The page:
We met Winston this morning and figured out, after a little conversation, that his father, the founder of Gum Air, flew my dad and some of his crew down to Tafelberg on at least one or two occasions in the early '80s. It seems incredible at first, but it makes sense. It's a small country, and it's not easy to find a place to learn to fly. The easiest way is to apprentice with a family member who owns planes. Anyway, we got a look at the plane we'll be taking and a photo album of some of the airstrips they fly into, but seeing it online can't compare to seeing it in person.
The STINASU offices. (Photo by Paul Kraaijer)
After meeting with Harry Hunfeld at STINASU this morning, we're even starting to feel a little optimistic about what we'll find there. Harry asked my dad when he was last at Tafelberg.
Dad said, "Well, let's see... 1982."
"Oh," Harry said, "then it hasn't changed a bit."
He explained a great deal about the challenges facing STINASU. Its unofficial mission is basically to agitate for better environmental protections from the government, even as its survival depends in large part on governmental funds. But it was set up to receive enough outside funding--from the World Wildlife Fund, Conservation International, and private companies like Alcoa--that the government doesn't want to do anything so drastic that it shuts off a potential source of incoming foreign money. It's a delicate dance, but STINASU seems to be doing a remarkable job of slowly inching everything forward with eco-tourism without totally disrupting the forests. Or, at least, that's what everyone says.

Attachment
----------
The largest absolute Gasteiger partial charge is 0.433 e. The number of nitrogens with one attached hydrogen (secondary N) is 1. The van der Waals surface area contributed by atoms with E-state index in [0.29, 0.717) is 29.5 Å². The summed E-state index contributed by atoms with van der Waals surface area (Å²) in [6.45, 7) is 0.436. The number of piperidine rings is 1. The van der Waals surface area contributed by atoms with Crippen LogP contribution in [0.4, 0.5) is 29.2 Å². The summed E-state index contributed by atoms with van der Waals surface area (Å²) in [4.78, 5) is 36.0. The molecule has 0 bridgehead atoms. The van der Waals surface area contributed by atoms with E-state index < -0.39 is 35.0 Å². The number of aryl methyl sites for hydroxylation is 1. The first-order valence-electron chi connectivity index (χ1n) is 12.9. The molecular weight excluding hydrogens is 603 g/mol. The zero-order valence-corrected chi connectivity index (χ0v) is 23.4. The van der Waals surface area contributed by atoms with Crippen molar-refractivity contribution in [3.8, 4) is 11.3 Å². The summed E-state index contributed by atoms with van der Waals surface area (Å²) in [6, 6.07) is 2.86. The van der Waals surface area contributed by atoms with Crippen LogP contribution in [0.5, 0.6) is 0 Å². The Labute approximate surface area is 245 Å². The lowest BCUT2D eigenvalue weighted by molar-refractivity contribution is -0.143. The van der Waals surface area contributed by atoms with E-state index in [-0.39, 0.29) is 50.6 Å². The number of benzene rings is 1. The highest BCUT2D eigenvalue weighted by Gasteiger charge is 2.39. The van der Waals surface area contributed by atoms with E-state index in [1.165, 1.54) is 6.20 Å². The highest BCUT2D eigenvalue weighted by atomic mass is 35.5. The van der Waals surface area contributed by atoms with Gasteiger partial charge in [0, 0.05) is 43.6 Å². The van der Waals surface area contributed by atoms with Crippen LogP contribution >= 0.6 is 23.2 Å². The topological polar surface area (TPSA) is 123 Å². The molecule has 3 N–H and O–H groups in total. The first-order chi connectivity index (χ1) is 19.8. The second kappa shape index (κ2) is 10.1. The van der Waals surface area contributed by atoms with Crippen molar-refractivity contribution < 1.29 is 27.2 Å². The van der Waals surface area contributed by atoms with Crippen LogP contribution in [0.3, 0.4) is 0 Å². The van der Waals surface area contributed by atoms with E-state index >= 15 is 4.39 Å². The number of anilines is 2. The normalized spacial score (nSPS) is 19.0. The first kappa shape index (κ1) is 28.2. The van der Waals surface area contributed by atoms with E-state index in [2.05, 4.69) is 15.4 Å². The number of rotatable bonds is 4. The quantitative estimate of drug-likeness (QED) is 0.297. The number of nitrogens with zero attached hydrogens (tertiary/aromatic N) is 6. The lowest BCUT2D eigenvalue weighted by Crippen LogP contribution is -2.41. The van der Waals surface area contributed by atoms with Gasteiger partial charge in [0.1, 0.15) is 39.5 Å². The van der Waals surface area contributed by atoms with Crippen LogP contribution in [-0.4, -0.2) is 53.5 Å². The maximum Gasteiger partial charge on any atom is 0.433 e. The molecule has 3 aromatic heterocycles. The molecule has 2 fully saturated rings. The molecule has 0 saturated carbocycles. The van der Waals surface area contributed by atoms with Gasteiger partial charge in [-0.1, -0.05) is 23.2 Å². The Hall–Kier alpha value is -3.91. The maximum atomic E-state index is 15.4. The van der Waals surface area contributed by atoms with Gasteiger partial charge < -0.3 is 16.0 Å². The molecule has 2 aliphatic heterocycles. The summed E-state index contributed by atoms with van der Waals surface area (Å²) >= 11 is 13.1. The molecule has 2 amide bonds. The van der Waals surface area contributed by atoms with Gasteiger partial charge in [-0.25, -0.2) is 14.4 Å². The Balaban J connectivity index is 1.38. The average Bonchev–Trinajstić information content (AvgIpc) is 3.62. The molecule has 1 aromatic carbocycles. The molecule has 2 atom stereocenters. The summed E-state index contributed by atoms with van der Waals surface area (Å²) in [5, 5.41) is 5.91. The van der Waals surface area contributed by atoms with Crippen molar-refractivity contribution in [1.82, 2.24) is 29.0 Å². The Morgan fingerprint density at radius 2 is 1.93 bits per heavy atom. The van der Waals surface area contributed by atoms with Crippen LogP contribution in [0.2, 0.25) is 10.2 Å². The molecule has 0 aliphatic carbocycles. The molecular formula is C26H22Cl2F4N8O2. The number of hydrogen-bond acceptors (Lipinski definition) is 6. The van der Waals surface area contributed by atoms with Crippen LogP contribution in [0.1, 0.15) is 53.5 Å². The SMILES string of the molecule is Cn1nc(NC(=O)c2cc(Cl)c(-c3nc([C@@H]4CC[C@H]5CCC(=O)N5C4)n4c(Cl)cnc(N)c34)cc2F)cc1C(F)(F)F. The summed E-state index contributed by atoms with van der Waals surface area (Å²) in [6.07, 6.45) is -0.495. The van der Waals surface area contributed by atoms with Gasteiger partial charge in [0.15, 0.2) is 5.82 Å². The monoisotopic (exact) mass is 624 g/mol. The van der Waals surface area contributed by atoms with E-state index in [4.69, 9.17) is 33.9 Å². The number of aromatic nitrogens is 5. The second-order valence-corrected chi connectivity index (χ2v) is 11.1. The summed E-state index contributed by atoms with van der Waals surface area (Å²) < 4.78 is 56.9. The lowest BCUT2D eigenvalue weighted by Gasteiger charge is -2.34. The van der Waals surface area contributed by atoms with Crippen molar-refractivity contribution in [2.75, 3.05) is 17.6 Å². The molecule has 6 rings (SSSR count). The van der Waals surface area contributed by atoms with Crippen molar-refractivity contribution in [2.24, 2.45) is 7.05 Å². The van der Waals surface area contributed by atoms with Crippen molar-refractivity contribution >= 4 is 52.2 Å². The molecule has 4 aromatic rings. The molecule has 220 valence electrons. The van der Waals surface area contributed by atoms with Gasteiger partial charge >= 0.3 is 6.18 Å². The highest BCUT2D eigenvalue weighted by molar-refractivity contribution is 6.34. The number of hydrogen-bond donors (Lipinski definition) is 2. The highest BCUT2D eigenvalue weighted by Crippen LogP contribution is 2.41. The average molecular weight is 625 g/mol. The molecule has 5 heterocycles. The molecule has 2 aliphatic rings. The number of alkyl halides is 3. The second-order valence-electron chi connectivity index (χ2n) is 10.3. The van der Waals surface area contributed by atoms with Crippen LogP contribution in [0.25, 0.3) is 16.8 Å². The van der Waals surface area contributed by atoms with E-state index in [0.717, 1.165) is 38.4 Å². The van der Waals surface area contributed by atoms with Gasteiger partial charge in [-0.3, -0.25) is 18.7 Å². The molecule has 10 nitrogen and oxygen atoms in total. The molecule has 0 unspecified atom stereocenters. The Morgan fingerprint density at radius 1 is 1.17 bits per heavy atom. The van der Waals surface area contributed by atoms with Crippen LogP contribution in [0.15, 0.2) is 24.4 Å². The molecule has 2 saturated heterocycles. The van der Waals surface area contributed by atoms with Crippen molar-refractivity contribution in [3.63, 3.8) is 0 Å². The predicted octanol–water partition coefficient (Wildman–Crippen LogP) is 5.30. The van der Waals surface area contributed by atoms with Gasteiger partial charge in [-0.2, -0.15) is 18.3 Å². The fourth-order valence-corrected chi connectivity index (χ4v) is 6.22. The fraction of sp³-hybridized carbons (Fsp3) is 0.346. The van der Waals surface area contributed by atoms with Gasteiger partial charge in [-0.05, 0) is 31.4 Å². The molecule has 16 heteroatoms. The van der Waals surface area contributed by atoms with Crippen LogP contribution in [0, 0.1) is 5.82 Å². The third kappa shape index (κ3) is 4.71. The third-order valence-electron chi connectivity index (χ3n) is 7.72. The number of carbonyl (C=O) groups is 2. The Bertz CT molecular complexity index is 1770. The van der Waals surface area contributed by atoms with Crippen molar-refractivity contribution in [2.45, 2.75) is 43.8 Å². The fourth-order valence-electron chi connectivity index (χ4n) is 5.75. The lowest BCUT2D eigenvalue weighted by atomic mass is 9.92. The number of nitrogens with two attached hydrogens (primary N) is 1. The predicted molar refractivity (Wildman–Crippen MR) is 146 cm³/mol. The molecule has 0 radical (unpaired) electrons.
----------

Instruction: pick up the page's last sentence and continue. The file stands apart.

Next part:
As we left Harry's office today, Dad said today, "I'll know whether the schulzi is there the second we step off the plane. If they've kept the forest as pristine as they say, that bat is still there. If they've disrupted the forest, even a little bit, it may be gone." But even if the forest is in good shape, knowing the bat is there, and catching it are two different things. We'll hope we get lucky on that count too. Fingers crossed.